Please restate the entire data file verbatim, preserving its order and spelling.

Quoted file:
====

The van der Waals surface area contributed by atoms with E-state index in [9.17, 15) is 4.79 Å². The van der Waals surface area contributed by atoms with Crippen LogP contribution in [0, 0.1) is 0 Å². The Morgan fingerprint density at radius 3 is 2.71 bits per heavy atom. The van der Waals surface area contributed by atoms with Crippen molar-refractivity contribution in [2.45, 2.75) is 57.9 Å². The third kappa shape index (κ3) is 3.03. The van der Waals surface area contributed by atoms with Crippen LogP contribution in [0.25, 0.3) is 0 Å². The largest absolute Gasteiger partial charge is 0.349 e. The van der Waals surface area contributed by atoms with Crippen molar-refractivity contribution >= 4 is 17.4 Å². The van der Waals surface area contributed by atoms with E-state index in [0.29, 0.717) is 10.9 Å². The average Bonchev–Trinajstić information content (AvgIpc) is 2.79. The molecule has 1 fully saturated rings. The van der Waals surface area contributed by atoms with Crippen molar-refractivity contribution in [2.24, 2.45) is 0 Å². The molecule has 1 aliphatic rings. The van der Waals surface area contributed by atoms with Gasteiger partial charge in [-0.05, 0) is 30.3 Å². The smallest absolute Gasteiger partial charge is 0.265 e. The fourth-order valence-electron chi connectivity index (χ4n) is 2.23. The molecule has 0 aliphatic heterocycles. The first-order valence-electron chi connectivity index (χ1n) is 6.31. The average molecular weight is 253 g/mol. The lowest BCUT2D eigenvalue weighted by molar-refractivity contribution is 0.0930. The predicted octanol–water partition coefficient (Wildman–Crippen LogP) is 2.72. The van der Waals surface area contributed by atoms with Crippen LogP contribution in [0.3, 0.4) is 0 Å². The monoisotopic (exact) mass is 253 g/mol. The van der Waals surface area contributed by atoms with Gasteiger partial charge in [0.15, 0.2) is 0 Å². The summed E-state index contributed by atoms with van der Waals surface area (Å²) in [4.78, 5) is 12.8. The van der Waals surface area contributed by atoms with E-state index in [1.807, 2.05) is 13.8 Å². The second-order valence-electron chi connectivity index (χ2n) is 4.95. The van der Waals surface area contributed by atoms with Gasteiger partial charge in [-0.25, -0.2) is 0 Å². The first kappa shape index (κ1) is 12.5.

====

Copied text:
The van der Waals surface area contributed by atoms with E-state index in [9.17, 15) is 4.79 Å². The van der Waals surface area contributed by atoms with Crippen LogP contribution in [0, 0.1) is 0 Å². The Morgan fingerprint density at radius 3 is 2.71 bits per heavy atom. The van der Waals surface area contributed by atoms with Crippen molar-refractivity contribution in [2.45, 2.75) is 57.9 Å². The third kappa shape index (κ3) is 3.03. The van der Waals surface area contributed by atoms with Crippen LogP contribution in [0.25, 0.3) is 0 Å². The largest absolute Gasteiger partial charge is 0.349 e. The van der Waals surface area contributed by atoms with Crippen molar-refractivity contribution >= 4 is 17.4 Å². The van der Waals surface area contributed by atoms with E-state index in [0.29, 0.717) is 10.9 Å². The average Bonchev–Trinajstić information content (AvgIpc) is 2.79. The molecule has 1 fully saturated rings. The van der Waals surface area contributed by atoms with Crippen molar-refractivity contribution in [2.24, 2.45) is 0 Å². The molecule has 1 aliphatic rings. The van der Waals surface area contributed by atoms with Gasteiger partial charge in [-0.05, 0) is 30.3 Å². The smallest absolute Gasteiger partial charge is 0.265 e. The fourth-order valence-electron chi connectivity index (χ4n) is 2.23. The molecule has 0 aliphatic heterocycles. The first-order valence-electron chi connectivity index (χ1n) is 6.31. The average molecular weight is 253 g/mol. The lowest BCUT2D eigenvalue weighted by molar-refractivity contribution is 0.0930. The predicted octanol–water partition coefficient (Wildman–Crippen LogP) is 2.72. The van der Waals surface area contributed by atoms with Crippen LogP contribution in [0.3, 0.4) is 0 Å². The monoisotopic (exact) mass is 253 g/mol. The van der Waals surface area contributed by atoms with Gasteiger partial charge in [0.15, 0.2) is 0 Å². The summed E-state index contributed by atoms with van der Waals surface area (Å²) in [4.78, 5) is 12.8. The van der Waals surface area contributed by atoms with E-state index in [1.807, 2.05) is 13.8 Å². The second-order valence-electron chi connectivity index (χ2n) is 4.95. The van der Waals surface area contributed by atoms with Gasteiger partial charge in [-0.25, -0.2) is 0 Å². The first kappa shape index (κ1) is 12.5.